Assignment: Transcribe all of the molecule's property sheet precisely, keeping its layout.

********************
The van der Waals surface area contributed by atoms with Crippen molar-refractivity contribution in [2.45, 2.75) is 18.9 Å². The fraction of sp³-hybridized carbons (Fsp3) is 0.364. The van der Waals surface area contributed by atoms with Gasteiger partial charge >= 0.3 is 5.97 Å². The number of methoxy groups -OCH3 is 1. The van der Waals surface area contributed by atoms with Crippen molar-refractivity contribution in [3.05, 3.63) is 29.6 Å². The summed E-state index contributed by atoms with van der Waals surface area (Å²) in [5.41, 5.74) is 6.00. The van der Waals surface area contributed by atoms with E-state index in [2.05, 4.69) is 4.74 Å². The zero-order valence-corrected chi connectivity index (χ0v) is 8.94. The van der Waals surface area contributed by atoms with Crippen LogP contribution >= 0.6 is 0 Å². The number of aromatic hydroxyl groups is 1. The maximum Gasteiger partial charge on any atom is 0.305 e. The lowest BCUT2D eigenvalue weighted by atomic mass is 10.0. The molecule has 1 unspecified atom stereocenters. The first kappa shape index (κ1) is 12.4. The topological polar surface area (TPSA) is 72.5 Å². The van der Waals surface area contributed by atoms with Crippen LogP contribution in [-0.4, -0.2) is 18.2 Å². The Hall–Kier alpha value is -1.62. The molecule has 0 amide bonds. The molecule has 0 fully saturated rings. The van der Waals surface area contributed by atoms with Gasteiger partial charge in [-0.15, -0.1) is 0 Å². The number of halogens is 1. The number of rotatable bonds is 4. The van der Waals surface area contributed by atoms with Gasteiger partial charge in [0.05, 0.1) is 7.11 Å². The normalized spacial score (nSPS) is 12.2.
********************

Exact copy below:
The van der Waals surface area contributed by atoms with Crippen molar-refractivity contribution in [2.45, 2.75) is 18.9 Å². The fraction of sp³-hybridized carbons (Fsp3) is 0.364. The van der Waals surface area contributed by atoms with Gasteiger partial charge >= 0.3 is 5.97 Å². The number of methoxy groups -OCH3 is 1. The van der Waals surface area contributed by atoms with Crippen molar-refractivity contribution in [3.05, 3.63) is 29.6 Å². The summed E-state index contributed by atoms with van der Waals surface area (Å²) in [5.41, 5.74) is 6.00. The van der Waals surface area contributed by atoms with E-state index in [2.05, 4.69) is 4.74 Å². The zero-order valence-corrected chi connectivity index (χ0v) is 8.94. The van der Waals surface area contributed by atoms with Crippen LogP contribution >= 0.6 is 0 Å². The number of aromatic hydroxyl groups is 1. The maximum Gasteiger partial charge on any atom is 0.305 e. The lowest BCUT2D eigenvalue weighted by atomic mass is 10.0. The molecule has 1 unspecified atom stereocenters. The first kappa shape index (κ1) is 12.4. The topological polar surface area (TPSA) is 72.5 Å². The van der Waals surface area contributed by atoms with Crippen LogP contribution in [-0.4, -0.2) is 18.2 Å². The Hall–Kier alpha value is -1.62. The molecule has 0 amide bonds. The molecule has 0 fully saturated rings. The van der Waals surface area contributed by atoms with Gasteiger partial charge in [-0.15, -0.1) is 0 Å². The number of halogens is 1. The number of rotatable bonds is 4. The van der Waals surface area contributed by atoms with Gasteiger partial charge in [0.05, 0.1) is 7.11 Å². The normalized spacial score (nSPS) is 12.2.